but let's makes it more of a soft gray and then I want to play with Luminosity value. If you bring it all the way down, well that's very luminous. You can play with the Opacity of it, how bright it is, and you can play with the density of it. Okay and of course you can go more than that 100% to create very cool effects. Especially when you have got things blowing up. Yhat's often very good to do. The Number of Slices, remember how I said this was a slice of a Volumetric. Well, you can add more slices for a little more detail. I often don't do more than 1 or 3 so that's okay.

You can choose which lights hit it if you have multiple lights in your scene or choose None at all depending on how bright your luminosity is. But let's add a texture to the color and what I am going to do with this is add a Procedural Texture. So earlier in the course I told you how important learning the Texture Editor was because it is used everywhere for displays of maps, color textures, image maps, and of course here it is in the HyperVoxel panel. Use the texture and set a color for your particles. So let's go down and just choose just maybe a soft brown like that, and now you can see this texture is blended with that white underneath.

Let's bring the size in half. So I am going to go .5, .5, .5 and scale that down and just so you can see this. Not that you would make red and white smoke but, you can see how that fractal noise pattern now is mixed with the white surface underneath. You can change the frequencies of it, play with the contrast a bit so it is a little stronger, and now you have got just an entirely different look that you can work with for any kind of scene and those textures applied to each one of those particles coming up. Now one thing that is neat to do is put a gradient on. So let's do that.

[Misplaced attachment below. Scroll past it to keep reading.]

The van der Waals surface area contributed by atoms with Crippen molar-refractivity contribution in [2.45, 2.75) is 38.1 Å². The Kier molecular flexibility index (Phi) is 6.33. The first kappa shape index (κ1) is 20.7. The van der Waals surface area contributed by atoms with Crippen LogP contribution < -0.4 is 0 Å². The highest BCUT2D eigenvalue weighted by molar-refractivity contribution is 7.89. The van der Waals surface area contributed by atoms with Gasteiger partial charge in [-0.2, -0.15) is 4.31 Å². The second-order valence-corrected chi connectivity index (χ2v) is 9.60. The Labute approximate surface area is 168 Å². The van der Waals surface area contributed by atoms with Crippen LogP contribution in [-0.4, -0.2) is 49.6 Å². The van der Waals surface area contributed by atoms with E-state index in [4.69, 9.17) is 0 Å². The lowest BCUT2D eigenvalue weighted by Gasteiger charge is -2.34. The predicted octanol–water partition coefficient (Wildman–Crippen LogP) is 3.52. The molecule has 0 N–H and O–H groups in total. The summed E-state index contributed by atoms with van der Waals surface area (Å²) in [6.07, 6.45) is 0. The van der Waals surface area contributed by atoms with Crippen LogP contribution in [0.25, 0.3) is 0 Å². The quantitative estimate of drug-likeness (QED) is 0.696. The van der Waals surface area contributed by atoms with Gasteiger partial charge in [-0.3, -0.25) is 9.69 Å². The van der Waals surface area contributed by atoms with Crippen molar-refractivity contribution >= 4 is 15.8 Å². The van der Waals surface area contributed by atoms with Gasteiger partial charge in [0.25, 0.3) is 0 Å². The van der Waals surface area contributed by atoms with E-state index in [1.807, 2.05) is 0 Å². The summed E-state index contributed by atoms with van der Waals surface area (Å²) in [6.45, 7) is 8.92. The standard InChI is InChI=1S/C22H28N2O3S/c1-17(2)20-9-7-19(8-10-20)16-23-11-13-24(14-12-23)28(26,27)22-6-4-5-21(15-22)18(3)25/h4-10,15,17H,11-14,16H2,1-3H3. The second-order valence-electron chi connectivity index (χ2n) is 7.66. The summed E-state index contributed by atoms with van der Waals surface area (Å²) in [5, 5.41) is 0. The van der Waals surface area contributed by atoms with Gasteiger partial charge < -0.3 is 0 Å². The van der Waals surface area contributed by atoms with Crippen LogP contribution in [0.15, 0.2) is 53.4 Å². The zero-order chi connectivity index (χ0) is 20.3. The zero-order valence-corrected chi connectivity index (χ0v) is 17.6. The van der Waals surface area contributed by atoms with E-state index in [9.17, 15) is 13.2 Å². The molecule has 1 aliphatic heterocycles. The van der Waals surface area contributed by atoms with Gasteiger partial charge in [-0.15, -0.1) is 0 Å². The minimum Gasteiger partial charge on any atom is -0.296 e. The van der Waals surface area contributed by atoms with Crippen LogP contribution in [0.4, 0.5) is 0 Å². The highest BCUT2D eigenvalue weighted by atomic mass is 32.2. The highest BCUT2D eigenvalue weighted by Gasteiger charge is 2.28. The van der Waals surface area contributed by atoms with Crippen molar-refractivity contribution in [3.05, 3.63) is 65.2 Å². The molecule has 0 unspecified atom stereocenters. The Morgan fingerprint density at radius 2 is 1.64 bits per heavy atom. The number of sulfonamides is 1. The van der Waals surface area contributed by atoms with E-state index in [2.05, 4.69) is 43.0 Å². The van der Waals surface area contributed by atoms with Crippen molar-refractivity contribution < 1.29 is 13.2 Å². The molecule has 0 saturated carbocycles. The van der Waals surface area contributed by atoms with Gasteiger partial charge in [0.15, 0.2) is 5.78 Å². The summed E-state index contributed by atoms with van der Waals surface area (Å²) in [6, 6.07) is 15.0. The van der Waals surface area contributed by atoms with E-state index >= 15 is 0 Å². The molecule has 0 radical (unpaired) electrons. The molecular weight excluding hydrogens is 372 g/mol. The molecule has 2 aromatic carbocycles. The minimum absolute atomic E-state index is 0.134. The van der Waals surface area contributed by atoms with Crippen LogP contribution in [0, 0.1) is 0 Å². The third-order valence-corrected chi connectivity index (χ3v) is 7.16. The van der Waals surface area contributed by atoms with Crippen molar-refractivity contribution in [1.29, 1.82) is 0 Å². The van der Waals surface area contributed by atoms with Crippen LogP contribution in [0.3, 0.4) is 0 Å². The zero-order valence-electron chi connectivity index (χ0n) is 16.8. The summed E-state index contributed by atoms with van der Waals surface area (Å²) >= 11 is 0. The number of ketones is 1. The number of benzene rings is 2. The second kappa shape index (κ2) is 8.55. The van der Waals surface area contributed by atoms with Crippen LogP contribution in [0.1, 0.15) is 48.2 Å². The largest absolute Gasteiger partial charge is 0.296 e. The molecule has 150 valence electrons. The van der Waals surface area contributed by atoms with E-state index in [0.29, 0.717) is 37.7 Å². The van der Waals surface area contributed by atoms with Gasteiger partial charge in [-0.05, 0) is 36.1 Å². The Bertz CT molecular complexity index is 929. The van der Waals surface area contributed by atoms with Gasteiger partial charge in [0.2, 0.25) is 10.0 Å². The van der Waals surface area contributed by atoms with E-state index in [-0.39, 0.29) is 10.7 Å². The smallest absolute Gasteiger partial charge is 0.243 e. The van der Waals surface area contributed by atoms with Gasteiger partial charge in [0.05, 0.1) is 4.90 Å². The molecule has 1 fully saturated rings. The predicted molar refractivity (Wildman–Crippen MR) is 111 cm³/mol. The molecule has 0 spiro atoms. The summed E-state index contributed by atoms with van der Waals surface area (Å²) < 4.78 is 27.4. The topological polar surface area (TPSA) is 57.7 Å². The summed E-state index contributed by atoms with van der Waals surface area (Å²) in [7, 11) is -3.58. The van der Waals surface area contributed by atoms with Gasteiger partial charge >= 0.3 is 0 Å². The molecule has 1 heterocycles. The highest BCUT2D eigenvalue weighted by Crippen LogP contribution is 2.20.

The gradient allows me to vary the color. So I am going to click a couple of keys in here and let's say the base key could be more of a blue and the middle key, we can create more of a gray and then the top key we can just fade off like that. Now you are not seeing much on here. So what I want to do is change the input parameter to Particle Age. So as the particles age, as they come out and die at the end, you can actually see this transition and just to give a little more contrast here, I will put the color in.

You can even bring this one back in and I'll make this red so you can see it. Let's bring the Alpha back up and so now we have go this burnt area down at the bottom which goes to gray and then fades off to the blue. And then of course it still animates with it and it is almost like there is kind of a little fire burning at the end, simply by adding a gradient. So this gradient represents this particle string. If I bring the end up, you can see that I have more blue here and that will help keep that a little more solid at the top, and click Use Texture for that.

Now you can apply that texture and as I have mentioned you can animate all these texture values. Just as you did animating clouds on the sky, animating the texture on the cow, you can animate the texture for the Color, Luminosity, Opacity. Anywhere you see these E buttons you can animate that particular value. So you have Luminosity animating. It could be fading in and out, whatever you like. Lastly in HyperVoxels, you should learn about the Hyper Texture and the Hyper Texture is a way that you can set something like Turbulence to help shape the particles.